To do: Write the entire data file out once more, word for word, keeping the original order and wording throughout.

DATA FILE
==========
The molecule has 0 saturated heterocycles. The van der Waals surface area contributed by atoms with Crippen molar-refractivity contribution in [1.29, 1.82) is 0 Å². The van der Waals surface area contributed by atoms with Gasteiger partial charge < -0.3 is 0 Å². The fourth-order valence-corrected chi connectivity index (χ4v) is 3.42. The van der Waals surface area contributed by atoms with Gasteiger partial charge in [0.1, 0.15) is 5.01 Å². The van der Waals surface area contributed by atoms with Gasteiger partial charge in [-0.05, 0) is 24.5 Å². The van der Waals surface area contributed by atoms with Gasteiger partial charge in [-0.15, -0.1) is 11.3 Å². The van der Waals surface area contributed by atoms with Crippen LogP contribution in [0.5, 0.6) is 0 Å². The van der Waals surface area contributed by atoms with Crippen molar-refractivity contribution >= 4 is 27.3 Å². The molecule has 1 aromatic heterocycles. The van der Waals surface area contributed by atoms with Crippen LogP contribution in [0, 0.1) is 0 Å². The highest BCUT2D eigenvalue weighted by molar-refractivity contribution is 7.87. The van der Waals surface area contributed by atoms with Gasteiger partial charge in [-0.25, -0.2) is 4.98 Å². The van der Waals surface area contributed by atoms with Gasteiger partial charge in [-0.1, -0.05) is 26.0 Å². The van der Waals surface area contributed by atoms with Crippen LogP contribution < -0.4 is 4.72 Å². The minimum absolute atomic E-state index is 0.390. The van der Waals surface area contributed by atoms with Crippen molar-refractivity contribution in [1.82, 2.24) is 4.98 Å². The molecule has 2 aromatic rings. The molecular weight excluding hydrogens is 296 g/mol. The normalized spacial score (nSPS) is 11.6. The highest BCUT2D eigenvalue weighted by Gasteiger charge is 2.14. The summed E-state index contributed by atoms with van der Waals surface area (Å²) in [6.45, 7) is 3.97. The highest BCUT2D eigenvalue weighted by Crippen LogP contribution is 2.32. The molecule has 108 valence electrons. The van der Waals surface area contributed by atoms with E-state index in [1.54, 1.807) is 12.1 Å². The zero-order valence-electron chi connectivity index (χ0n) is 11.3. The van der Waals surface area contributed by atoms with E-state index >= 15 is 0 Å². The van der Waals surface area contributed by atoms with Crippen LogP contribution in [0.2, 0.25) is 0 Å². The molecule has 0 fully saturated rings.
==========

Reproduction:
The molecule has 0 saturated heterocycles. The van der Waals surface area contributed by atoms with Crippen molar-refractivity contribution in [1.29, 1.82) is 0 Å². The van der Waals surface area contributed by atoms with Gasteiger partial charge < -0.3 is 0 Å². The fourth-order valence-corrected chi connectivity index (χ4v) is 3.42. The van der Waals surface area contributed by atoms with Gasteiger partial charge in [0.1, 0.15) is 5.01 Å². The van der Waals surface area contributed by atoms with Gasteiger partial charge in [-0.05, 0) is 24.5 Å². The van der Waals surface area contributed by atoms with Gasteiger partial charge in [-0.15, -0.1) is 11.3 Å². The van der Waals surface area contributed by atoms with Crippen LogP contribution in [0.5, 0.6) is 0 Å². The van der Waals surface area contributed by atoms with Crippen molar-refractivity contribution >= 4 is 27.3 Å². The molecule has 1 aromatic heterocycles. The van der Waals surface area contributed by atoms with Crippen LogP contribution in [0, 0.1) is 0 Å². The highest BCUT2D eigenvalue weighted by molar-refractivity contribution is 7.87. The van der Waals surface area contributed by atoms with Gasteiger partial charge in [-0.25, -0.2) is 4.98 Å². The van der Waals surface area contributed by atoms with Gasteiger partial charge in [-0.1, -0.05) is 26.0 Å². The van der Waals surface area contributed by atoms with Crippen LogP contribution < -0.4 is 4.72 Å². The minimum absolute atomic E-state index is 0.390. The van der Waals surface area contributed by atoms with Crippen molar-refractivity contribution in [1.82, 2.24) is 4.98 Å². The molecule has 2 aromatic rings. The molecular weight excluding hydrogens is 296 g/mol. The normalized spacial score (nSPS) is 11.6. The highest BCUT2D eigenvalue weighted by Gasteiger charge is 2.14. The summed E-state index contributed by atoms with van der Waals surface area (Å²) in [6.45, 7) is 3.97. The highest BCUT2D eigenvalue weighted by Crippen LogP contribution is 2.32. The molecule has 108 valence electrons. The van der Waals surface area contributed by atoms with E-state index in [1.54, 1.807) is 12.1 Å². The zero-order valence-electron chi connectivity index (χ0n) is 11.3. The van der Waals surface area contributed by atoms with E-state index >= 15 is 0 Å². The van der Waals surface area contributed by atoms with Crippen LogP contribution in [0.2, 0.25) is 0 Å². The molecule has 0 fully saturated rings.